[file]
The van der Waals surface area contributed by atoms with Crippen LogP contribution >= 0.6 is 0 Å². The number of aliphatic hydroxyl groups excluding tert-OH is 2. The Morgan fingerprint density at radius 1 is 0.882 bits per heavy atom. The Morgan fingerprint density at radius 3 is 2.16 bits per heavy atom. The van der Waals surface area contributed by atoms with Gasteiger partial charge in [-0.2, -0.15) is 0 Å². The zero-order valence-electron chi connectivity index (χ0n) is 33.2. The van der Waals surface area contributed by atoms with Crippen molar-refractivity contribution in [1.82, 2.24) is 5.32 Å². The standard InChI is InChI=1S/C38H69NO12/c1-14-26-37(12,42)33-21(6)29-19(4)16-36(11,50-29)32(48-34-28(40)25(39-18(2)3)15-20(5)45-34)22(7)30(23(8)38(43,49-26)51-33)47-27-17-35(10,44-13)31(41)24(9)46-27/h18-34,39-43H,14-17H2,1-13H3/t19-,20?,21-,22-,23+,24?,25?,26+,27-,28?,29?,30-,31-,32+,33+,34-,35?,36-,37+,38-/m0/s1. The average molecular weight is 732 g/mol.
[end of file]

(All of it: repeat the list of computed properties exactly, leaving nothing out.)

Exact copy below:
The van der Waals surface area contributed by atoms with Crippen LogP contribution >= 0.6 is 0 Å². The number of aliphatic hydroxyl groups excluding tert-OH is 2. The Morgan fingerprint density at radius 1 is 0.882 bits per heavy atom. The Morgan fingerprint density at radius 3 is 2.16 bits per heavy atom. The van der Waals surface area contributed by atoms with Gasteiger partial charge in [-0.2, -0.15) is 0 Å². The zero-order valence-electron chi connectivity index (χ0n) is 33.2. The van der Waals surface area contributed by atoms with Crippen molar-refractivity contribution in [1.82, 2.24) is 5.32 Å². The standard InChI is InChI=1S/C38H69NO12/c1-14-26-37(12,42)33-21(6)29-19(4)16-36(11,50-29)32(48-34-28(40)25(39-18(2)3)15-20(5)45-34)22(7)30(23(8)38(43,49-26)51-33)47-27-17-35(10,44-13)31(41)24(9)46-27/h18-34,39-43H,14-17H2,1-13H3/t19-,20?,21-,22-,23+,24?,25?,26+,27-,28?,29?,30-,31-,32+,33+,34-,35?,36-,37+,38-/m0/s1. The average molecular weight is 732 g/mol.